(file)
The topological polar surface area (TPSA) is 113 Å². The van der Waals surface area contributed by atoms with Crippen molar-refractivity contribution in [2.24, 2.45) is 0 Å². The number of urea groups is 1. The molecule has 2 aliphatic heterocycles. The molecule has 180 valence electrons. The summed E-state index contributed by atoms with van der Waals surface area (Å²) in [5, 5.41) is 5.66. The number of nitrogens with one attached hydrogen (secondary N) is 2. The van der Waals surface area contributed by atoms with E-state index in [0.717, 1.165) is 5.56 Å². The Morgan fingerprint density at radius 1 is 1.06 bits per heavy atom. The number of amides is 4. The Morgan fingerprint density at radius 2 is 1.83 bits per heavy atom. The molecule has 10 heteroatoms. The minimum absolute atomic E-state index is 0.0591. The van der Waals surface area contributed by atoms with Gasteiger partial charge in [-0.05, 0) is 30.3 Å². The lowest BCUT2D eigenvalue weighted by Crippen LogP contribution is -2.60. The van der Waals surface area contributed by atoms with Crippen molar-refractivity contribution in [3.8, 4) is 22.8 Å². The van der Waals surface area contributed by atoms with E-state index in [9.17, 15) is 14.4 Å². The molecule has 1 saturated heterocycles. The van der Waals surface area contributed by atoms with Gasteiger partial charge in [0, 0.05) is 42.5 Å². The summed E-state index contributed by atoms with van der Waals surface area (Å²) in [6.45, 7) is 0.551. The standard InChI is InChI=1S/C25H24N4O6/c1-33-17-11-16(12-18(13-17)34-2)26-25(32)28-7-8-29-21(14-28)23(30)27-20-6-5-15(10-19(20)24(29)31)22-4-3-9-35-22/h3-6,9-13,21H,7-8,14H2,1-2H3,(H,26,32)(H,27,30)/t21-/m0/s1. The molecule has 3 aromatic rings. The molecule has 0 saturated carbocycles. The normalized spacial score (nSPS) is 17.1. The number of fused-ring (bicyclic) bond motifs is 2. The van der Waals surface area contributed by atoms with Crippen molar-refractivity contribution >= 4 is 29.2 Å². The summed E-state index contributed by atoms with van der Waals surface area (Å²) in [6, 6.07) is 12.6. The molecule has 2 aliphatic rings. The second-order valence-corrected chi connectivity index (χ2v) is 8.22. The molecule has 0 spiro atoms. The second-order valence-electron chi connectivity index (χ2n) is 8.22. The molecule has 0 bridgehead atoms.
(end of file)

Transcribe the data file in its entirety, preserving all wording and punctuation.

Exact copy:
The topological polar surface area (TPSA) is 113 Å². The van der Waals surface area contributed by atoms with Crippen molar-refractivity contribution in [2.24, 2.45) is 0 Å². The number of urea groups is 1. The molecule has 2 aliphatic heterocycles. The molecule has 180 valence electrons. The summed E-state index contributed by atoms with van der Waals surface area (Å²) in [5, 5.41) is 5.66. The number of nitrogens with one attached hydrogen (secondary N) is 2. The van der Waals surface area contributed by atoms with E-state index in [0.717, 1.165) is 5.56 Å². The Morgan fingerprint density at radius 1 is 1.06 bits per heavy atom. The number of amides is 4. The Morgan fingerprint density at radius 2 is 1.83 bits per heavy atom. The molecule has 10 heteroatoms. The minimum absolute atomic E-state index is 0.0591. The van der Waals surface area contributed by atoms with Gasteiger partial charge in [-0.05, 0) is 30.3 Å². The lowest BCUT2D eigenvalue weighted by Crippen LogP contribution is -2.60. The van der Waals surface area contributed by atoms with Crippen molar-refractivity contribution in [3.8, 4) is 22.8 Å². The van der Waals surface area contributed by atoms with E-state index in [9.17, 15) is 14.4 Å². The molecule has 1 saturated heterocycles. The van der Waals surface area contributed by atoms with Gasteiger partial charge in [0, 0.05) is 42.5 Å². The summed E-state index contributed by atoms with van der Waals surface area (Å²) in [6.45, 7) is 0.551. The standard InChI is InChI=1S/C25H24N4O6/c1-33-17-11-16(12-18(13-17)34-2)26-25(32)28-7-8-29-21(14-28)23(30)27-20-6-5-15(10-19(20)24(29)31)22-4-3-9-35-22/h3-6,9-13,21H,7-8,14H2,1-2H3,(H,26,32)(H,27,30)/t21-/m0/s1. The molecule has 3 aromatic rings. The molecule has 0 saturated carbocycles. The normalized spacial score (nSPS) is 17.1. The number of fused-ring (bicyclic) bond motifs is 2. The van der Waals surface area contributed by atoms with Crippen molar-refractivity contribution >= 4 is 29.2 Å². The summed E-state index contributed by atoms with van der Waals surface area (Å²) in [6, 6.07) is 12.6. The molecule has 2 aliphatic rings. The second-order valence-corrected chi connectivity index (χ2v) is 8.22. The molecule has 0 spiro atoms. The second-order valence-electron chi connectivity index (χ2n) is 8.22. The molecule has 0 bridgehead atoms.